Sprint (S) CEO Marcelo Claure has made a lot of changes since his tenure began. Sprint’s overall network performance rating has soared under Claure, and the company recently announced its first quarter in two years of postpaid smartphone customer growth.
However, the 800-pound gorilla still remains, which is $5 billion in free cash flow loss over the last four quarters and nearly $32 billion in net long-term debt.
Despite what Claure might think or say, those two issues aren’t going anywhere without some serious sacrifices elsewhere, and it’s these sacrifices to become profitable and address these problems that would be bad news for Sprint stock.
Claure Making Changes for 2016
In a recent interview with the Wall Street Journal, Claure explained that he took on the challenge at Sprint because he found it hard to understand why a company with $35B in revenue can’t be profitable.
Claure’s logic makes sense, and for the most part he is right. The problem is if Claure wants Sprint to be profitable, he might as well consider the progress that Sprint has made over the last year as wasted time and worthless.
Specifically, if we remove one-time, unusual expenses of $2.2 billion in the fourth quarter of last year, Sprint’s operating margin for the last 12 months is slightly positive. However, the reason its free cash flow loss exceeds $5 billion is because of capital expenditures, a necessary component for wireless companies, which make investments due to the strain on networks that continue to rise with mobile data consumption.
Nevertheless, Sprint unveiled a plan to cut $2.5 billion of expenses from next year’s operating costs — about 10% of its total spending. That will be enough to drive operating income higher, but with $5 billion in capital expenditures, Sprint’s net debt of nearly $32 billion will still rise. Not to mention, Sprint has $3.6 billion worth of debt that matures next year. So all things considered, Sprint’s operating cuts won’t really have that much of an impact to its balance sheet.
The Unintended Consequences of Becoming Profitable
That said, Claure’s logic makes sense. There should be no reason that a company with as much revenue as Sprint — and as large — can’t be profitable. However, the problem with becoming profitable for Sprint is that every move has an unintended consequence. That’s not good for Sprint stock price.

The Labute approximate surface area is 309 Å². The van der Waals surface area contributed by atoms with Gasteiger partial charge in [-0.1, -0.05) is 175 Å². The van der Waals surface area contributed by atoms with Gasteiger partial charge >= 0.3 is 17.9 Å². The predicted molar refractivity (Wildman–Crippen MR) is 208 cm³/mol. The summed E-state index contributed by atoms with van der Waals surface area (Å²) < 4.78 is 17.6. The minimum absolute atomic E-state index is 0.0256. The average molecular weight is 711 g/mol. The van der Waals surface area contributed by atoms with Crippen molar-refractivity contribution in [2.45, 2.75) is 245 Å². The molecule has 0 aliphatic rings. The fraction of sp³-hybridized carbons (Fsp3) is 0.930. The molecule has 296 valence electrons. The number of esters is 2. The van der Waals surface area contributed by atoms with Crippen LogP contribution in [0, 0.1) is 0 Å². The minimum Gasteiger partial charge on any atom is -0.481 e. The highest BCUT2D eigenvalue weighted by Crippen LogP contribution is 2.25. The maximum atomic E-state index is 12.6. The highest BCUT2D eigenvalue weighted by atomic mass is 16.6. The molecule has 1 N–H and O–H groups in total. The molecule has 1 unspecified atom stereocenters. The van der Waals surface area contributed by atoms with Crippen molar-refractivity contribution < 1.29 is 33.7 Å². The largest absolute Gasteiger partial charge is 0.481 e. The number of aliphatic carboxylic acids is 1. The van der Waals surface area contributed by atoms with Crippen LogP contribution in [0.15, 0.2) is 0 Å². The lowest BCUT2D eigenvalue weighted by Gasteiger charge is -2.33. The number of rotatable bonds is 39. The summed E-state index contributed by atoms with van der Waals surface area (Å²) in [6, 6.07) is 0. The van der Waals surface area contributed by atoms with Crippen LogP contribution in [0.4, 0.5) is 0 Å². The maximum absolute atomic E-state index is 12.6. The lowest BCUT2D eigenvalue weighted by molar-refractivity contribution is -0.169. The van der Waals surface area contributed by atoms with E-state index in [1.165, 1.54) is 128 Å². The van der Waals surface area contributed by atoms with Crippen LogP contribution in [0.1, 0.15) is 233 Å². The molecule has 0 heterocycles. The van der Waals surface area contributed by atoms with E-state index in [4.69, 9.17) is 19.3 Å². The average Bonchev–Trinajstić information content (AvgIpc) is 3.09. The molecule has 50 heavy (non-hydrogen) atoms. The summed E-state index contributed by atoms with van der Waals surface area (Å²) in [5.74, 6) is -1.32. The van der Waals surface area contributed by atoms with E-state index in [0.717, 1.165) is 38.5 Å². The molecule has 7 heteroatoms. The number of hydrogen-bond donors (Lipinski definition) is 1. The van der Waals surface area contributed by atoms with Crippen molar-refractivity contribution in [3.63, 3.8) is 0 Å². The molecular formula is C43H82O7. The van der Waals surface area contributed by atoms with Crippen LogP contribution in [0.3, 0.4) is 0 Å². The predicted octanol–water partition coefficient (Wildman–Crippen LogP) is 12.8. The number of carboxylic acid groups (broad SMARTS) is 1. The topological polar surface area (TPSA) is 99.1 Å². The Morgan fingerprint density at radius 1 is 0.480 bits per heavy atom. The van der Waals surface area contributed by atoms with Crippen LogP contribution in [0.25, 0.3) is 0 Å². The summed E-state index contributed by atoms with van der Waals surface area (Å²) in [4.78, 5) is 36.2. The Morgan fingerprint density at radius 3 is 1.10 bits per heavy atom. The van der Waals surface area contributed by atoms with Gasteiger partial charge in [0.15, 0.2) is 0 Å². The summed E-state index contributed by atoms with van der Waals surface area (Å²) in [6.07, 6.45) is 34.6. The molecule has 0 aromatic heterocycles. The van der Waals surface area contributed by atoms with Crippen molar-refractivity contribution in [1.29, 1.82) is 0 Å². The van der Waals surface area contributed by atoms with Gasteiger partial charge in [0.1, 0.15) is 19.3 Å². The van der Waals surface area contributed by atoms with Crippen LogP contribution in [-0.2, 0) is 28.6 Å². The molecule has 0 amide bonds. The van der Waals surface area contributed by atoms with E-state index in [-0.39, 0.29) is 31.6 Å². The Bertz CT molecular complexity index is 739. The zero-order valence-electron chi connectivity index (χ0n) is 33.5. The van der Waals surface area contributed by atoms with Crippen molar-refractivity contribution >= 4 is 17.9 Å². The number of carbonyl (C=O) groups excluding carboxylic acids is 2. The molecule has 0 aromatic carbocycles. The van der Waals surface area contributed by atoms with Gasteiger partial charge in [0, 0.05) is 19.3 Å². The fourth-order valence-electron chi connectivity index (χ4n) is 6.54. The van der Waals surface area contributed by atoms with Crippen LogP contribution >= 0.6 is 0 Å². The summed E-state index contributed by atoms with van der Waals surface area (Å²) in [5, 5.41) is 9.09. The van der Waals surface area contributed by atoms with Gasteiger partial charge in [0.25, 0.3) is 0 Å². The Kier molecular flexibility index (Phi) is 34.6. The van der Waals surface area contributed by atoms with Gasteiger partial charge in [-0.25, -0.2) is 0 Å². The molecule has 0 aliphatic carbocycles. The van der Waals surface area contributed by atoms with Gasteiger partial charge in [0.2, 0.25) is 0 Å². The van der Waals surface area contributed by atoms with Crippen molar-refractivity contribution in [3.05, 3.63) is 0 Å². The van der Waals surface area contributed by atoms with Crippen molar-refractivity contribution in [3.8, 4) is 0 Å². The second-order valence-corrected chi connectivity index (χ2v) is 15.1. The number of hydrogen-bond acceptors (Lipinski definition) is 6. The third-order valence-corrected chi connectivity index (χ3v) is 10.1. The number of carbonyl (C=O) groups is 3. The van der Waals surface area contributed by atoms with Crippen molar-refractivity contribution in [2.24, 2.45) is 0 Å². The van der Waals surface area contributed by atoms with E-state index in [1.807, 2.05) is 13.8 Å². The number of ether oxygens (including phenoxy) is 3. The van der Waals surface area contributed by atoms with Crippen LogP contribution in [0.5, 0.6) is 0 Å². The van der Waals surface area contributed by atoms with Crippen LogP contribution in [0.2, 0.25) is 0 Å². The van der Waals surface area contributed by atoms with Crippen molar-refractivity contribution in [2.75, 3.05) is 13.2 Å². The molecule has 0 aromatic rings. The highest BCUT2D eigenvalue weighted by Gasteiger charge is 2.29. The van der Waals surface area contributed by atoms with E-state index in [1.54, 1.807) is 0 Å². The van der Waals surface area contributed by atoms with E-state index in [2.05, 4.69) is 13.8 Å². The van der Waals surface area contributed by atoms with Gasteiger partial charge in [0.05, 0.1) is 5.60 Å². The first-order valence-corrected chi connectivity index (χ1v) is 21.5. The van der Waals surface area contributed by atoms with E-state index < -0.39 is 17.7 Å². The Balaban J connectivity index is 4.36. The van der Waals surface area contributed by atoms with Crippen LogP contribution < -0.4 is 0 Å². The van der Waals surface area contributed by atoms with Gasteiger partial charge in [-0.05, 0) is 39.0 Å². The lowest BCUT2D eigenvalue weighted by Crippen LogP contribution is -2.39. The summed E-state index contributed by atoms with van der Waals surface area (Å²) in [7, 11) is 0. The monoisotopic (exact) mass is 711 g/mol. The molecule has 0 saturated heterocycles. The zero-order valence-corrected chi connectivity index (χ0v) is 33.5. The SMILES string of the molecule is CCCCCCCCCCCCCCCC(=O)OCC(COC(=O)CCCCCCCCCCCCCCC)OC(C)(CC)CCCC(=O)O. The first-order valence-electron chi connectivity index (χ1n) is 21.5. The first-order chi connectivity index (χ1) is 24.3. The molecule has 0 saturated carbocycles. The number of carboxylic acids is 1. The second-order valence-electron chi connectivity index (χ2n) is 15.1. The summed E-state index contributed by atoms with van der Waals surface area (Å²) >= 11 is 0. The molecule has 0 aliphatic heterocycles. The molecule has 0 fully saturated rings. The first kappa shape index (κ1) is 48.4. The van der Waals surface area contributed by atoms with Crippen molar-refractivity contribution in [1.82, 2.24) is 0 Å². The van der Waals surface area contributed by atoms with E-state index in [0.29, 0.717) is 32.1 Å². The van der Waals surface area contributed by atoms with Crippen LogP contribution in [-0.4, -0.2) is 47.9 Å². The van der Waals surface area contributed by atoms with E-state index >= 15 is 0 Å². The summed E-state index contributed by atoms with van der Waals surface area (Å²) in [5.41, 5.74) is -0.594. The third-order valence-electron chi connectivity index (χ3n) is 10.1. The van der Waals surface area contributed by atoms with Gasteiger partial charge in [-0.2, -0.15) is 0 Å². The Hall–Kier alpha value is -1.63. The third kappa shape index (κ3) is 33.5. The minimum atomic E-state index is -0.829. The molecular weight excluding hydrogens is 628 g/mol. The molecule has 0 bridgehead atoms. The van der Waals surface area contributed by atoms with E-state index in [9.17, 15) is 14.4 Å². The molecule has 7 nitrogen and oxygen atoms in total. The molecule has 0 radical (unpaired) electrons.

For example, Sprint pulled out all the stops, laid down all its cards during Q3 to achieve net subscriber growth. It leased iPhones for a dollar, sold unlimited data plans for just $60 a month, and upped its headcount with Direct2You deliveries and by acquiring RadioShack’s bankrupt stores. Yet still, despite all these things, Sprint’s 1.1 million new customers adds were fewer than any of its competing three nationwide wireless carriers. This all but proves that if Sprint wants to grow larger, it has to spend ferociously.
By cutting $2.5 billion in costs, customer service may worsen and in-store wait times will be longer. These things threaten Sprint’s newfound customer growth.
In addition, Sprint recently hiked its unlimited data plan prices from $60 to $70, which also risks angering customers.
Lastly, Sprint may cut capital expenditure costs, but with AT&T (T) and Verizon (VZ) already spending more than double what Sprint spends on wireless improvements, Sprint runs the risk of falling way behind in overall performance if the cuts go too deep.
Claure is right that Sprint can be profitable, but in order to do so it will cost the company, and likely hurt Sprint stock price.
The company would have to sacrifice customer service, hike prices and fall further behind the likes of AT&T and Verizon in network performance. These are consequences to being profitable that Claure apparently does not realize, and for Sprint stock holders, the biggest fear should be that Claure is about to find out the hard way, by implementing these changes to become profitable.
The bottom line is that Sprint stock owners could be in for a long and volatile year.
As of this writing, Brian Nichols owned shares of T stock.
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